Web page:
Tuesday, July 31, 2012

Trestle Table with Reclaimed Wood Top

I was so excited when I found this table base.  It was hidden beneath other furniture looking sad and lonely.  Someone had thrown a piece of plywood on top which made it look like junk.  I saw the potential.  I love the turned legs and I knew instantly I wanted to put a rustic top on her. Just need to find some fabulous barn wood shouldn't be hard right?

The base was a dark brown stain and in great condition.  I decided to paint it white and distress it. 

Once I got the base painted and ready the table sat for weeks.  I just couldn't find the right wood to use for the top.  Thankfully we ran into a friend who told me he had some rough cut wood that he thought was mahogany that I could have.  It needed a lot of sanding and had nails in it so there would be holes did I still want it?  Um yes! Nail holes and rough cut equals the perfect wood for this project!  I about fell over when I went to pick the wood up.  Perfect!  It was very rough though and I have the slivers to prove it.  About 100 of them.

I decided to secure the boards together using 2 x 4's & screws because they weren't perfectly flat.  This way I could then drill through the ends using pocket holes to attach the top to the base.

I got the middle one attached then centered the table and attached the other two.  To help even out the ends I ripped a board to about 2" and countersunk some screws to attach it. 

You can see above the boards had some cupping issues.  Once I had the top built and attached  I called in my husband for an opinion.  I liked it but I needed another set of eyes since I am selling this piece.  Should I plane it smoother?  Hubby said he thought it looked cool leave it, it's supposed to be rustic right?  Yay!

 (I used oak wood plugs and I love the way they look)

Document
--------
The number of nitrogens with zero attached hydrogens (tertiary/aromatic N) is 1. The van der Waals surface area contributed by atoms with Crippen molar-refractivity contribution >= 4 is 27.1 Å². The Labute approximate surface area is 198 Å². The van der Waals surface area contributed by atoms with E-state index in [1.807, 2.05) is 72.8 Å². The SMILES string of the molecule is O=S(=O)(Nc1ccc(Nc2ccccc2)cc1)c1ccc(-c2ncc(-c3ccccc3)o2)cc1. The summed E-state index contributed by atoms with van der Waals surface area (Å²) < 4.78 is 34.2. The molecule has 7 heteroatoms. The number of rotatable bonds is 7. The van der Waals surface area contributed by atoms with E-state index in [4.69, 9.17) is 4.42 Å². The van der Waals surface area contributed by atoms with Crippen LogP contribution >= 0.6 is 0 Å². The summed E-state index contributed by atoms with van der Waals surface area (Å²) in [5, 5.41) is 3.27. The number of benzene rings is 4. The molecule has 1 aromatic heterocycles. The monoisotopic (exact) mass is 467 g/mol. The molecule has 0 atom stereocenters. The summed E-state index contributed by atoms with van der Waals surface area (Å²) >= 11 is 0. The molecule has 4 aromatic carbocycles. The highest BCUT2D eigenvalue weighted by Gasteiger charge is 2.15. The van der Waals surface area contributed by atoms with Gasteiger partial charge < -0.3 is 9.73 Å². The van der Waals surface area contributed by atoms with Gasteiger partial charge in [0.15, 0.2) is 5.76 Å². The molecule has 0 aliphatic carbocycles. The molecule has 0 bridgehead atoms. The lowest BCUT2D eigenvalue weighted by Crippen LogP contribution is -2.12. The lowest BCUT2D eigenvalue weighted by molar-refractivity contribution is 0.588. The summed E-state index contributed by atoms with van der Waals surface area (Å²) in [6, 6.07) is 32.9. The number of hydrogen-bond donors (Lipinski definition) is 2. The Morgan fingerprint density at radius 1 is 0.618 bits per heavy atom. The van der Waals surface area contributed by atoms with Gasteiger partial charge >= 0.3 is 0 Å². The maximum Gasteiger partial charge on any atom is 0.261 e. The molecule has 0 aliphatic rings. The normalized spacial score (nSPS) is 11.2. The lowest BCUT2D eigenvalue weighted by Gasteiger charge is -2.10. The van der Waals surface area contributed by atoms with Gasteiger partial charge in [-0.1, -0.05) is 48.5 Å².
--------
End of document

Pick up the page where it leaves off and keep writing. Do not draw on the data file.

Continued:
He also gave me a great tip.  When working with wood that is splintery sand in one direction. It seems obvious right?  Well I wasn't doing that.  I normally use pine and sand in a back and forth motion with the grain.  It didn't even occur to me to just go in one direction.  It actually feels kinda awkward.  As soon as he said it I was like duh.  It made a HUGE difference.  The finish is now silky smooth where before you couldn't run you hand over it without getting a splinter.   Thanks Hubby!

Since I had to do so much sanding I lost the gray bleached out finish of the wood.  So I decided to deepen the color with dark wax.   I haven't used dark wax on bare wood before and it's lovely.  It really brought out the texture and grain.

No fancy wax brush here.  The wax is Annie Sloan Dark wax and the brush is one of those you get at the Goodwill for less that $2.  It's a thick brush and it works great for wax.  Of course I have no idea what an actual wax brush can do but I just couldn't spring for one after buying the wax.  For now this works. 

I love the juxtaposition (love that word) of the rustic reclaimed lumber and the curvy trestle base in white.  

So what do you think?  Do you just love those legs or what?   My husband thinks I should start turning my own furniture legs since we have a wood lathe.  (I think it was his grandfathers?)  Um seriously honey, no thank you.  I have to draw the line somewhere and turning my own legs is it. 


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